Changes in the Labor Supply Behavior of Married Women: 1980-2000

65 Pages Posted: 10 May 2005 Last revised: 9 Sep 2010

See all articles by Francine D. Blau

Francine D. Blau

Cornell University - Department of Economics; National Bureau of Economic Research (NBER); CESifo (Center for Economic Studies and Ifo Institute for Economic Research); IZA Institute of Labor Economics; German Institute for Economic Research (DIW Berlin)

Lawrence M. Kahn

Cornell University - School of Industrial and Labor Relations; CESifo (Center for Economic Studies and Ifo Institute for Economic Research); IZA Institute of Labor Economics

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Date Written: March 2005

Abstract

Using March Current Population Survey (CPS) data, we investigate married women's labor supply behavior from 1980 to 2000. We find that their labor supply function for annual hours shifted sharply to the right in the 1980s, with little shift in the 1990s. In an accounting sense, this is the major reason for the more rapid growth of female labor supply observed in the 1980s, with an additional factor being that husbands' real wages fell slightly in the 1980s but rose in the 1990s. Moreover, a major new development was that, during both decades, there was a dramatic reduction in women's own wage elasticity. And, continuing past trends, women's labor supply also became less responsive to their husbands' wages. Between 1980 and 2000, women's own wage elasticity fell by 50 to 56 percent, while their cross wage elasticity fell by 38 to 47 percent in absolute value. These patterns hold up under virtually all alternative specifications correcting for: selectivity bias in observing wage offers; selection into marriage; income taxes and the earned income tax credit; measurement error in wages and work hours; and omitted variables that affect both wage offers and the propensity to work; as well as when education groups and mothers of small children are analyzed separately.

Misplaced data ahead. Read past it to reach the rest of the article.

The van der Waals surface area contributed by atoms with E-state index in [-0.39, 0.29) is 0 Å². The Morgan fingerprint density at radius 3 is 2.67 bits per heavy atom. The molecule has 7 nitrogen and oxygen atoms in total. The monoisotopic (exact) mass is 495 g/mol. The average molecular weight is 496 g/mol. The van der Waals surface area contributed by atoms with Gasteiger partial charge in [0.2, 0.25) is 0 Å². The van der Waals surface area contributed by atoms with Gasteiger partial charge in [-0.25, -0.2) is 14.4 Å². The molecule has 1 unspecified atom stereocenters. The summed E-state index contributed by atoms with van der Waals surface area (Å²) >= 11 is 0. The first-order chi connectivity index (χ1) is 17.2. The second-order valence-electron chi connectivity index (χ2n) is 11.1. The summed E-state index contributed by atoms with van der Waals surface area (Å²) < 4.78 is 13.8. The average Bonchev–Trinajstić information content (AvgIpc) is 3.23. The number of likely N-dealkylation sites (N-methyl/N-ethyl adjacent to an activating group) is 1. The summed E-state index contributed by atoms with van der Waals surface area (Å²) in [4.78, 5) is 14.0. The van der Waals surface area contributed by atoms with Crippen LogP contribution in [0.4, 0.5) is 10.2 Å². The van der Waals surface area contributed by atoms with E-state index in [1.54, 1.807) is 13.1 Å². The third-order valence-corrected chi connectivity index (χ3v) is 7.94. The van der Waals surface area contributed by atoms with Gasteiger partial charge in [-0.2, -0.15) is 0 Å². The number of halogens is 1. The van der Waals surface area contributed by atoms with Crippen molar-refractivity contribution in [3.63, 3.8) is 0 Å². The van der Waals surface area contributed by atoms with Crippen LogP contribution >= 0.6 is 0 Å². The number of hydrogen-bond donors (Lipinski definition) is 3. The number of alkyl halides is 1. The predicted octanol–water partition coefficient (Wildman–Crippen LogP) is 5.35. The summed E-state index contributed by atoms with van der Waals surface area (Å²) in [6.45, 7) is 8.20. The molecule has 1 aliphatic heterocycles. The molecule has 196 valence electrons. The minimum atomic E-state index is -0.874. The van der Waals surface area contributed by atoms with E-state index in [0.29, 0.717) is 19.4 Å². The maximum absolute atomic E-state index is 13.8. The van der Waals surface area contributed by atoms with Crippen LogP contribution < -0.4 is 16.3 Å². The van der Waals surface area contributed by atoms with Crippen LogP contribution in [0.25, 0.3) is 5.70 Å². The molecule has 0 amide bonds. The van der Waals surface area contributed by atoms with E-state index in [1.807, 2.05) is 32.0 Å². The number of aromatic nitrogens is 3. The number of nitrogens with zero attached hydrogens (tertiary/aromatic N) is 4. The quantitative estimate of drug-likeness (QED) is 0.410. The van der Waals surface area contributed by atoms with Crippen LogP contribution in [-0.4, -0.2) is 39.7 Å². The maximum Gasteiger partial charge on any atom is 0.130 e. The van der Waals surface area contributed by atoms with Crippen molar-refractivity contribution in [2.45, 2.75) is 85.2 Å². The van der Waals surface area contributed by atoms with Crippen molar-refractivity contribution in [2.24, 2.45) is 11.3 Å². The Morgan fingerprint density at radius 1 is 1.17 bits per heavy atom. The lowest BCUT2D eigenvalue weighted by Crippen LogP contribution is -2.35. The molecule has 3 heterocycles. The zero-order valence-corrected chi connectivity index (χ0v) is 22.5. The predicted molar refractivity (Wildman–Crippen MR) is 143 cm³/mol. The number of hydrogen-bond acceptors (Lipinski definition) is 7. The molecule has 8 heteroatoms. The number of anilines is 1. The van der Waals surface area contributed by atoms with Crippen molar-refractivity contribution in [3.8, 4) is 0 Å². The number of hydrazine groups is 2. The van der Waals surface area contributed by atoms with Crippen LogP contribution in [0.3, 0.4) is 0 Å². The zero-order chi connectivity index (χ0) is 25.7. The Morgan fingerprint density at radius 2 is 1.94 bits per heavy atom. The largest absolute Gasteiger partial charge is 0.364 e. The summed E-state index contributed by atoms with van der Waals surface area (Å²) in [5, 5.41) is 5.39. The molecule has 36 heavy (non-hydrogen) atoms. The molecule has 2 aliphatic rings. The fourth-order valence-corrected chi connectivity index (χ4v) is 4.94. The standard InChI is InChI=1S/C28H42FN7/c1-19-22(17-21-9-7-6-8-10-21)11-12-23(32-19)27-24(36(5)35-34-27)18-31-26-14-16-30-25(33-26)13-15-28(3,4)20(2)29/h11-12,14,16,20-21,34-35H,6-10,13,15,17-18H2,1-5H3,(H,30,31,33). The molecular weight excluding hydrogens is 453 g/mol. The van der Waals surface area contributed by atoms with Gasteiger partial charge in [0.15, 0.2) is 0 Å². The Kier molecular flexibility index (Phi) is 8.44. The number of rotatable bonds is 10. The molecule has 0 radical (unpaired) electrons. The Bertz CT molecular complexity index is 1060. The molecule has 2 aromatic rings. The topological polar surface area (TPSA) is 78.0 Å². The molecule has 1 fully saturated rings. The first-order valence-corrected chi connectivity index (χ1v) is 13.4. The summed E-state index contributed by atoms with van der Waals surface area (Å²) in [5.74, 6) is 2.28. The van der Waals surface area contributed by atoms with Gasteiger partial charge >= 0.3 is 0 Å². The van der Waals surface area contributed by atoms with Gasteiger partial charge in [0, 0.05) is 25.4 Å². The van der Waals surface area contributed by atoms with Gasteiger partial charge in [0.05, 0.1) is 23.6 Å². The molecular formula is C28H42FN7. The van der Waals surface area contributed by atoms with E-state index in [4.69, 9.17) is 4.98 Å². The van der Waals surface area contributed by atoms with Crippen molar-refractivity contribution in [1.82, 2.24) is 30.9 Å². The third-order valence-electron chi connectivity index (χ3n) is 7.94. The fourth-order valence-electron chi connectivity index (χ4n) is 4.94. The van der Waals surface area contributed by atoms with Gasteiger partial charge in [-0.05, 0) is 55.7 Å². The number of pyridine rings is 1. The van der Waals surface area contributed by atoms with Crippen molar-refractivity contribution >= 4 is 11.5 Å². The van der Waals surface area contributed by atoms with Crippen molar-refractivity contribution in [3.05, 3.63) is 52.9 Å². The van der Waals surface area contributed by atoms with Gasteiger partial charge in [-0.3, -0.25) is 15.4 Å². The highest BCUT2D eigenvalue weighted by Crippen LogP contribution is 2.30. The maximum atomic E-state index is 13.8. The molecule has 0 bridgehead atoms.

Suggested Citation

Blau, Francine D. and Kahn, Lawrence M., Changes in the Labor Supply Behavior of Married Women: 1980-2000 (March 2005). NBER Working Paper No. w11230. Available at SSRN: https://ssrn.com/abstract=693091

Francine D. Blau (Contact Author)

Cornell University - Department of Economics ( email )

265 Ives Hall
Ithaca, NY 14853-3901
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607-255-4381 (Phone)
607-255-4496 (Fax)

HOME PAGE: http://www.ilr.cornell.edu/directory/fdb4/

National Bureau of Economic Research (NBER)

1050 Massachusetts Avenue
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CESifo (Center for Economic Studies and Ifo Institute for Economic Research)

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IZA Institute of Labor Economics ( email )

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Germany

German Institute for Economic Research (DIW Berlin) ( email )

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Berlin, 10117
Germany

Lawrence M. Kahn

Cornell University - School of Industrial and Labor Relations ( email )

265 Ives Hall
Ithaca, NY 14853-3901
United States
607-255-0510 (Phone)
607-255-4496 (Fax)

CESifo (Center for Economic Studies and Ifo Institute for Economic Research)

Poschinger Str. 5
Munich, DE-81679
Germany

IZA Institute of Labor Economics

P.O. Box 7240
Bonn, D-53072
Germany

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